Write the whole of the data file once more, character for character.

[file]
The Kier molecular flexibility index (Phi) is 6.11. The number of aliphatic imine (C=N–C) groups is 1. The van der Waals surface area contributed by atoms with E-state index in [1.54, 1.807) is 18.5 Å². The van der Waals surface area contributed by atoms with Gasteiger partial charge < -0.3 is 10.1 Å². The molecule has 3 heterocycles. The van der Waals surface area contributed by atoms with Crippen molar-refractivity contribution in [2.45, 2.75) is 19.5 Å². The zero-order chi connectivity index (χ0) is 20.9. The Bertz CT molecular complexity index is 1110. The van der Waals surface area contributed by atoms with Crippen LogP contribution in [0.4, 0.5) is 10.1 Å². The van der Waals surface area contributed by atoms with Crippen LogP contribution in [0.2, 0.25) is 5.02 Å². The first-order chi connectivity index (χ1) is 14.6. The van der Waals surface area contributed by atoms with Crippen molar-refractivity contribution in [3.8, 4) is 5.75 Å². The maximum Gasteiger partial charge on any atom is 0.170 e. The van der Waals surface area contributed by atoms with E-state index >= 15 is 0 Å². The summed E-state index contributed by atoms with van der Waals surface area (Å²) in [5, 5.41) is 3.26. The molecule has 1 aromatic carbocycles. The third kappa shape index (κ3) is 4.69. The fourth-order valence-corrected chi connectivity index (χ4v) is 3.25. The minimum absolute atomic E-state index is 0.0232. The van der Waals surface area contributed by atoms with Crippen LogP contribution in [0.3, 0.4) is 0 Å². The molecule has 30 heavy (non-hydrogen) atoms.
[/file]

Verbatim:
The Kier molecular flexibility index (Phi) is 6.11. The number of aliphatic imine (C=N–C) groups is 1. The van der Waals surface area contributed by atoms with E-state index in [1.54, 1.807) is 18.5 Å². The van der Waals surface area contributed by atoms with Gasteiger partial charge < -0.3 is 10.1 Å². The molecule has 3 heterocycles. The van der Waals surface area contributed by atoms with Crippen molar-refractivity contribution in [2.45, 2.75) is 19.5 Å². The zero-order chi connectivity index (χ0) is 20.9. The Bertz CT molecular complexity index is 1110. The van der Waals surface area contributed by atoms with Crippen LogP contribution in [0.4, 0.5) is 10.1 Å². The van der Waals surface area contributed by atoms with Crippen LogP contribution in [0.2, 0.25) is 5.02 Å². The first-order chi connectivity index (χ1) is 14.6. The van der Waals surface area contributed by atoms with Crippen molar-refractivity contribution in [3.8, 4) is 5.75 Å². The maximum Gasteiger partial charge on any atom is 0.170 e. The van der Waals surface area contributed by atoms with E-state index >= 15 is 0 Å². The summed E-state index contributed by atoms with van der Waals surface area (Å²) in [5, 5.41) is 3.26. The molecule has 1 aromatic carbocycles. The third kappa shape index (κ3) is 4.69. The fourth-order valence-corrected chi connectivity index (χ4v) is 3.25. The minimum absolute atomic E-state index is 0.0232. The van der Waals surface area contributed by atoms with Crippen LogP contribution in [0.3, 0.4) is 0 Å². The molecule has 30 heavy (non-hydrogen) atoms.